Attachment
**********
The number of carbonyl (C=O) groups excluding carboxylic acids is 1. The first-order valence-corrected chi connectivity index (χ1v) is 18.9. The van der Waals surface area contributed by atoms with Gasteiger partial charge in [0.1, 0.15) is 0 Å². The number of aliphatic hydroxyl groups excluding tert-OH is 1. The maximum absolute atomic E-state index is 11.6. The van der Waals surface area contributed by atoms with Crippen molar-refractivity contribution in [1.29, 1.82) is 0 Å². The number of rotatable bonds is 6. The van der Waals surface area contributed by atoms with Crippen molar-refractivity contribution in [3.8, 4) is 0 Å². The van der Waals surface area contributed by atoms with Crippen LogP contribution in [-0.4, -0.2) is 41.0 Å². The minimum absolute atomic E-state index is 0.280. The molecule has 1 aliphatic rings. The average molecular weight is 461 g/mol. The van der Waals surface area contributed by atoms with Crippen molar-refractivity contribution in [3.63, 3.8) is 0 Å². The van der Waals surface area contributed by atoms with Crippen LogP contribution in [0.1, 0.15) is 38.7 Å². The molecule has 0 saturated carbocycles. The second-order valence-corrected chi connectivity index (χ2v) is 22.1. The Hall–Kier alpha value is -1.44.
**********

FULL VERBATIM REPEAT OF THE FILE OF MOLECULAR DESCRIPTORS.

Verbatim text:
The number of carbonyl (C=O) groups excluding carboxylic acids is 1. The first-order valence-corrected chi connectivity index (χ1v) is 18.9. The van der Waals surface area contributed by atoms with Gasteiger partial charge in [0.1, 0.15) is 0 Å². The number of aliphatic hydroxyl groups excluding tert-OH is 1. The maximum absolute atomic E-state index is 11.6. The van der Waals surface area contributed by atoms with Crippen molar-refractivity contribution in [1.29, 1.82) is 0 Å². The number of rotatable bonds is 6. The van der Waals surface area contributed by atoms with Crippen molar-refractivity contribution in [3.8, 4) is 0 Å². The van der Waals surface area contributed by atoms with Crippen LogP contribution in [-0.4, -0.2) is 41.0 Å². The minimum absolute atomic E-state index is 0.280. The molecule has 1 aliphatic rings. The average molecular weight is 461 g/mol. The van der Waals surface area contributed by atoms with Crippen molar-refractivity contribution in [3.63, 3.8) is 0 Å². The van der Waals surface area contributed by atoms with Crippen LogP contribution in [0.1, 0.15) is 38.7 Å². The molecule has 0 saturated carbocycles. The second-order valence-corrected chi connectivity index (χ2v) is 22.1. The Hall–Kier alpha value is -1.44.